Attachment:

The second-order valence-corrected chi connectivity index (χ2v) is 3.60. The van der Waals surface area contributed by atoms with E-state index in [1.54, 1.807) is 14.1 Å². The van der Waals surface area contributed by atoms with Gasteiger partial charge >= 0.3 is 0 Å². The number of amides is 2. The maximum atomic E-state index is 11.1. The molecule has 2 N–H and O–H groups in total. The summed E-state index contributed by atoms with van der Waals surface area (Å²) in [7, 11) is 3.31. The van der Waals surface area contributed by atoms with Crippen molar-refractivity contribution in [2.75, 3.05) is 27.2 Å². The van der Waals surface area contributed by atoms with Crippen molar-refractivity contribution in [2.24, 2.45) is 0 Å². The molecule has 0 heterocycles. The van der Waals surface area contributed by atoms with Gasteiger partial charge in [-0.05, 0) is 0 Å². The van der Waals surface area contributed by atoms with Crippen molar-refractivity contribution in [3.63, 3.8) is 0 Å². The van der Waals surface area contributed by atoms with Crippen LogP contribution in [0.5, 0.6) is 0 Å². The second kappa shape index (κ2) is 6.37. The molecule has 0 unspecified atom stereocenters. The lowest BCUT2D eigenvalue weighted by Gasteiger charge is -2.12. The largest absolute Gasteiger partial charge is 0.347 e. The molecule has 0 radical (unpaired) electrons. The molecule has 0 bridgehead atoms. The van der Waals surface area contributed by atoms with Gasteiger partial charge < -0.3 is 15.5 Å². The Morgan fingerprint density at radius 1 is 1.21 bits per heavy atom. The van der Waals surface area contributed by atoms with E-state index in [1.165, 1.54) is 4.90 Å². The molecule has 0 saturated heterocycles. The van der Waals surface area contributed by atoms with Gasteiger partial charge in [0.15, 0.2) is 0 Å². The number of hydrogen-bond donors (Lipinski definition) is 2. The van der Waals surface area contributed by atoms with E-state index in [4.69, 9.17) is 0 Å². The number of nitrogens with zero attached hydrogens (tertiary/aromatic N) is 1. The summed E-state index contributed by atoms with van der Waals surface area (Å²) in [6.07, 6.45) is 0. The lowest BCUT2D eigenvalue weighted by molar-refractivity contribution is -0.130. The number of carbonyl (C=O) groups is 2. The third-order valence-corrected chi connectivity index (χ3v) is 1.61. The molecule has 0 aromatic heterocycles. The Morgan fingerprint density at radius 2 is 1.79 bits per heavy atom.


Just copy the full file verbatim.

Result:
The second-order valence-corrected chi connectivity index (χ2v) is 3.60. The van der Waals surface area contributed by atoms with E-state index in [1.54, 1.807) is 14.1 Å². The van der Waals surface area contributed by atoms with Gasteiger partial charge >= 0.3 is 0 Å². The number of amides is 2. The maximum atomic E-state index is 11.1. The molecule has 2 N–H and O–H groups in total. The summed E-state index contributed by atoms with van der Waals surface area (Å²) in [7, 11) is 3.31. The van der Waals surface area contributed by atoms with Crippen molar-refractivity contribution in [2.75, 3.05) is 27.2 Å². The van der Waals surface area contributed by atoms with Crippen molar-refractivity contribution in [2.24, 2.45) is 0 Å². The molecule has 0 heterocycles. The van der Waals surface area contributed by atoms with Gasteiger partial charge in [-0.05, 0) is 0 Å². The van der Waals surface area contributed by atoms with Crippen molar-refractivity contribution in [3.63, 3.8) is 0 Å². The van der Waals surface area contributed by atoms with Crippen LogP contribution in [0.5, 0.6) is 0 Å². The second kappa shape index (κ2) is 6.37. The molecule has 0 unspecified atom stereocenters. The lowest BCUT2D eigenvalue weighted by Gasteiger charge is -2.12. The largest absolute Gasteiger partial charge is 0.347 e. The molecule has 0 radical (unpaired) electrons. The molecule has 0 bridgehead atoms. The van der Waals surface area contributed by atoms with Gasteiger partial charge < -0.3 is 15.5 Å². The Morgan fingerprint density at radius 1 is 1.21 bits per heavy atom. The van der Waals surface area contributed by atoms with E-state index in [1.165, 1.54) is 4.90 Å². The molecule has 0 saturated heterocycles. The van der Waals surface area contributed by atoms with Gasteiger partial charge in [0.15, 0.2) is 0 Å². The number of hydrogen-bond donors (Lipinski definition) is 2. The van der Waals surface area contributed by atoms with E-state index in [4.69, 9.17) is 0 Å². The number of nitrogens with zero attached hydrogens (tertiary/aromatic N) is 1. The summed E-state index contributed by atoms with van der Waals surface area (Å²) in [6.07, 6.45) is 0. The lowest BCUT2D eigenvalue weighted by molar-refractivity contribution is -0.130. The number of carbonyl (C=O) groups is 2. The third-order valence-corrected chi connectivity index (χ3v) is 1.61. The molecule has 0 aromatic heterocycles. The Morgan fingerprint density at radius 2 is 1.79 bits per heavy atom.